• On August 4, a man in his 60s was arrested for allegedly making online threats against both Legault and Arruda. The arrest came shortly after a Facebook account that circulates QAnon conspiracies published Arruda’s home address.
  • On Aug. 7, a 45-year old man from Drummondville was charged with intimidation and two counts of uttering threats, reportedly against Arruda. Along with posting conspiracies about the pandemic, his Facebook page also features racist and anti-Semitic content.

Along with the arrests, Quebec provincial police have also met with several other individuals about threats associated with their social media accounts, at least three of which indicated support for Radio-Québec.

Cossette-Trudel did not respond to a request for comment.

‘We don’t want to wait until it’s too late’

In the U.S., conspiracy theories in general, and those associated with QAnon in particular, have contributed to the radicalization of several people who have committed acts of violence.

recent study published by West Point’s Combating Terrorism Center concluded that the “increasing frequency of criminal or violent acts by QAnon supporters seems possible, even likely” in the months to come.

Experts in Quebec have similar fears that online violence could move offline.

“We’re speaking with police to help with prevention. We don’t want to wait until it’s too late,” said Roxane Martel-Perron, who heads education efforts for Montreal’s Centre for the Prevention of Radicalization Leading to Violence.

The issue, said Martel-Perron, is not that people would question the government’s handling of the pandemic. It’s that the answers they are receiving — about shadowy plots out to control them — can be used to justify extreme acts.

“What we’re worried about is the violent means that might be taken in response to these perceived grievances,” she said.

Quebec politicians have signalled their growing concern, as well.

On Tuesday, the first day of the fall legislative session, independent MNA Catherine Fournier introduced a motion calling on the National Assembly to “recognize that the rise of conspiracy theories in Quebec is alarming and requires concerted action from civil society and public authorities.”

The motion passed unanimously.

Source: Exploring the danger behind Quebec’s anti-mask conspiracy theorists

Medical Expert Who Corrects Trump Is Now a Target of the Far Right

Sigh but predictable. A few but appear to be exceptional worrying signs in Canada in questioning expertise (e.g., Conrad Black on COVID-19: The world succumbed to a pandemic of hysteria, more than a virus, MALCOLM: It’s time to double check the experts’ COVID-19 work):

At a White House briefing on the coronavirus on March 20, President Trump called the State Department the “Deep State Department.” Behind him, Dr. Anthony S. Fauci, the director of the National Institute of Allergy and Infectious Diseases, dropped his head and rubbed his forehead.

Some thought Dr. Fauci was slighting the president, leading to a vitriolic online reaction. On Twitter and Facebook, a post that falsely claimed he was part of a secret cabal who opposed Mr. Trump was soon shared thousands of times, reaching roughly 1.5 million people.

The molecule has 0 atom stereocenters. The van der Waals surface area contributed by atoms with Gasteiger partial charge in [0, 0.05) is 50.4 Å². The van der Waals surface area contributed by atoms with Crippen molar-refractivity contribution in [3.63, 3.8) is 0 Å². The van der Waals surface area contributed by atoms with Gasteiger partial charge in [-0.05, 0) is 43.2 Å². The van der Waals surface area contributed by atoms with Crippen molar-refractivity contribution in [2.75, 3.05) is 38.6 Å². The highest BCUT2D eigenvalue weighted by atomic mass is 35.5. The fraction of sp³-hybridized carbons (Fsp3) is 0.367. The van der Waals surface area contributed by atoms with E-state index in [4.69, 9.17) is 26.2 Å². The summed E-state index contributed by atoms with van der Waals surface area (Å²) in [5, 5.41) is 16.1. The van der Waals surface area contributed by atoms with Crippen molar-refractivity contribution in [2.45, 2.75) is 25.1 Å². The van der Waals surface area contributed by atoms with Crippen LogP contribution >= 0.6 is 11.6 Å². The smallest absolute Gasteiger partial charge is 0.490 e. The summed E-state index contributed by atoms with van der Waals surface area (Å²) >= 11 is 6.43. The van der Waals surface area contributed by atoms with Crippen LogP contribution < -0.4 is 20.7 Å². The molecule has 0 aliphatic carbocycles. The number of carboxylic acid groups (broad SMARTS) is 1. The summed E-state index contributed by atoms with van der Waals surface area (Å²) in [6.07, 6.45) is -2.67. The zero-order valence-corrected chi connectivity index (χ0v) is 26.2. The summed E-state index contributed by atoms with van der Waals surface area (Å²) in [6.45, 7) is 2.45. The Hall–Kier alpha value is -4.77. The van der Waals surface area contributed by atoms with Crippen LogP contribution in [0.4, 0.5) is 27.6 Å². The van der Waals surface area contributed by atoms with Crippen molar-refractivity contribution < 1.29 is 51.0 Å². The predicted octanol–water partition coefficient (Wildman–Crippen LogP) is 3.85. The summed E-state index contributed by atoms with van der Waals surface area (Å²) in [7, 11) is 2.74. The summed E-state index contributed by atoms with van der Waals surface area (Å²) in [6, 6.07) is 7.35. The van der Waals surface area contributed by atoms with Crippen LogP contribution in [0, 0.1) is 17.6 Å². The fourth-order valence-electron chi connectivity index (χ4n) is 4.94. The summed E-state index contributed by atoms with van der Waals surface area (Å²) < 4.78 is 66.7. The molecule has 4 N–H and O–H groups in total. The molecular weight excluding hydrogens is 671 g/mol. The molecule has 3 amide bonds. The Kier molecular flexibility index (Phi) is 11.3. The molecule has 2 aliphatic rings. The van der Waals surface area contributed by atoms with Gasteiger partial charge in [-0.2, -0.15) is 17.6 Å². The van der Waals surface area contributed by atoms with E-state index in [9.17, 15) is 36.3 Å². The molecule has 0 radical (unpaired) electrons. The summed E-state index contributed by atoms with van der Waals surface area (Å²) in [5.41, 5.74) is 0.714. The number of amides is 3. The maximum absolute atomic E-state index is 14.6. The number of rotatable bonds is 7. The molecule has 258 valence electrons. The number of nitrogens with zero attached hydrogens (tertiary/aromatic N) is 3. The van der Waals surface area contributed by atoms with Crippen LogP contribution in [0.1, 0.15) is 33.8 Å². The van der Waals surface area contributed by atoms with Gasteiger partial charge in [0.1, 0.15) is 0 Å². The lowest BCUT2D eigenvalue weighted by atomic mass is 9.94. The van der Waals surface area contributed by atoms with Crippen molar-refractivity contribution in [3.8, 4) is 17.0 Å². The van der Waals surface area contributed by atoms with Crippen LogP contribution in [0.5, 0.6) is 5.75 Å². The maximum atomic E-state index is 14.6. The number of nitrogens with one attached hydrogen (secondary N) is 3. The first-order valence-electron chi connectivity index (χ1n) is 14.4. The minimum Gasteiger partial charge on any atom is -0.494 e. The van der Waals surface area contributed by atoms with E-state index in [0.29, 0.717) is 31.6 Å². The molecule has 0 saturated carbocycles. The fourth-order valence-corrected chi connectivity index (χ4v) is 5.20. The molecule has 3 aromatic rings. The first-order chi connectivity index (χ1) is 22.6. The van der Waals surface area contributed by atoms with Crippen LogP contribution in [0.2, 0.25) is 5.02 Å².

A week later, Dr. Fauci — the administration’s most outspoken advocate of emergency measures to fight the coronavirus outbreak — has become the target of an online conspiracy theory that he is mobilizing to undermine the president.

That fanciful claim has spread across social media, fanned by a right-wing chorus of Mr. Trump’s supporters, even as Dr. Fauci has won a public following for his willingness to contradict the president and correct falsehoods and overly rosy pronouncements about containing the virus.

An analysis by The New York Times found over 70 accounts on Twitter that have promoted the hashtag #FauciFraud, with some tweeting as frequently as 795 times a day. The anti-Fauci sentiment is being reinforced by posts from Tom Fitton, the president of Judicial Watch, a conservative group; Bill Mitchell, host of the far-right online talk show “YourVoice America”; and other outspoken Trump supporters such as Shiva Ayyadurai, who has falsely claimed to be the inventor of email.

Many of the anti-Fauci posts, some of which pointed to a seven-year-old email that Dr. Fauci had sent praising Hillary Clinton when she was secretary of State, have been retweeted thousands of times. On YouTube, conspiracy-theory videos about Dr. Fauci have racked up hundreds of thousands of views in the past week. In private Facebook groups, posts disparaging him have also been shared hundreds of times and liked by thousands of people, according to the Times analysis.

One anti-Fauci tweet on Tuesday said, “Sorry liberals but we don’t trust Dr. Anthony Fauci.”

The torrent of falsehoods aimed at discrediting Dr. Fauci is another example of the hyperpartisan information flow that has driven a wedge into the way Americans think. For the past few years, far-right supporters of President Trump have regularly vilified those whom they see as opposing him. Even so, the campaign against Dr. Fauci stands out because he is one of the world’s leading infectious disease experts and a member of Mr. Trump’s virus task force, and it is unfolding as the government battles a pathogen that is rapidly spreading in the United States.

It is the latest twist in the ebb and flow of right-wing punditry that for weeks echoed Mr. Trump in minimizing the threat posed by the coronavirus and arguably undercut efforts to alert the public of its dangers. When the president took a more assertive posture against the outbreak, conservative outlets shifted, too — but now accuse Democrats and journalists of trying to use the pandemic to damage Mr. Trump politically.